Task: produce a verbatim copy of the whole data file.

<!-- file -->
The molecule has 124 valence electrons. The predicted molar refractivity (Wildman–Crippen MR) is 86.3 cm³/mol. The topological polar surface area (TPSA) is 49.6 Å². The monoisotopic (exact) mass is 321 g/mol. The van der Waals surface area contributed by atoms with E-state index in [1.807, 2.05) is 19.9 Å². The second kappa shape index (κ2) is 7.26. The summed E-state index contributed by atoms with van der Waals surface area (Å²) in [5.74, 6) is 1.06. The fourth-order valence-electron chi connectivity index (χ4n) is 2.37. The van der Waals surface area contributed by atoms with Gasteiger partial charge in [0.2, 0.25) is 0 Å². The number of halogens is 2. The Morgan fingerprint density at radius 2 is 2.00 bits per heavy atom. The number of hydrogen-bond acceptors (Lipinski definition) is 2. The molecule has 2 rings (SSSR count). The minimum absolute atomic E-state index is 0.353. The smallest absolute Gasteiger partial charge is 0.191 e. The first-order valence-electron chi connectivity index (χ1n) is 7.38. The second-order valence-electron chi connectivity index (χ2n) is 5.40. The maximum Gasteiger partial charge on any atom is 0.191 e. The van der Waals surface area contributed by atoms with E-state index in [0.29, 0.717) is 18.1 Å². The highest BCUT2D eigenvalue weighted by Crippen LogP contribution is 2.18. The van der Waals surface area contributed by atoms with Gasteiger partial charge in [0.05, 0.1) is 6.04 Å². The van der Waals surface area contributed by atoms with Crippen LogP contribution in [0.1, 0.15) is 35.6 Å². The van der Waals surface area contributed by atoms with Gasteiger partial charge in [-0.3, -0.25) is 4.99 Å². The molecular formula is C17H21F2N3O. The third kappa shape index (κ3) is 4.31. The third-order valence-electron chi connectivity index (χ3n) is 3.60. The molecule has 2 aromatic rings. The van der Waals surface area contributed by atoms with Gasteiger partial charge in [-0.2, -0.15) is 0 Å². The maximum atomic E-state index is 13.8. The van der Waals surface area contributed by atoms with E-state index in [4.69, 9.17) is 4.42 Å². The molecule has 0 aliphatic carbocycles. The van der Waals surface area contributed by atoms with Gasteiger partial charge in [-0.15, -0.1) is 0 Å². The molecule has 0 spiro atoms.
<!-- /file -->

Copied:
The molecule has 124 valence electrons. The predicted molar refractivity (Wildman–Crippen MR) is 86.3 cm³/mol. The topological polar surface area (TPSA) is 49.6 Å². The monoisotopic (exact) mass is 321 g/mol. The van der Waals surface area contributed by atoms with E-state index in [1.807, 2.05) is 19.9 Å². The second kappa shape index (κ2) is 7.26. The summed E-state index contributed by atoms with van der Waals surface area (Å²) in [5.74, 6) is 1.06. The fourth-order valence-electron chi connectivity index (χ4n) is 2.37. The van der Waals surface area contributed by atoms with Gasteiger partial charge in [0.2, 0.25) is 0 Å². The number of halogens is 2. The Morgan fingerprint density at radius 2 is 2.00 bits per heavy atom. The number of hydrogen-bond acceptors (Lipinski definition) is 2. The molecule has 2 rings (SSSR count). The minimum absolute atomic E-state index is 0.353. The smallest absolute Gasteiger partial charge is 0.191 e. The first-order valence-electron chi connectivity index (χ1n) is 7.38. The second-order valence-electron chi connectivity index (χ2n) is 5.40. The maximum Gasteiger partial charge on any atom is 0.191 e. The van der Waals surface area contributed by atoms with E-state index in [0.29, 0.717) is 18.1 Å². The highest BCUT2D eigenvalue weighted by Crippen LogP contribution is 2.18. The van der Waals surface area contributed by atoms with Gasteiger partial charge in [0.05, 0.1) is 6.04 Å². The van der Waals surface area contributed by atoms with Crippen LogP contribution in [0.1, 0.15) is 35.6 Å². The van der Waals surface area contributed by atoms with Gasteiger partial charge in [-0.3, -0.25) is 4.99 Å². The molecular formula is C17H21F2N3O. The third kappa shape index (κ3) is 4.31. The third-order valence-electron chi connectivity index (χ3n) is 3.60. The molecule has 2 aromatic rings. The van der Waals surface area contributed by atoms with Gasteiger partial charge in [-0.2, -0.15) is 0 Å². The maximum atomic E-state index is 13.8. The van der Waals surface area contributed by atoms with E-state index in [4.69, 9.17) is 4.42 Å². The molecule has 0 aliphatic carbocycles. The van der Waals surface area contributed by atoms with Gasteiger partial charge in [-0.15, -0.1) is 0 Å². The molecule has 0 spiro atoms.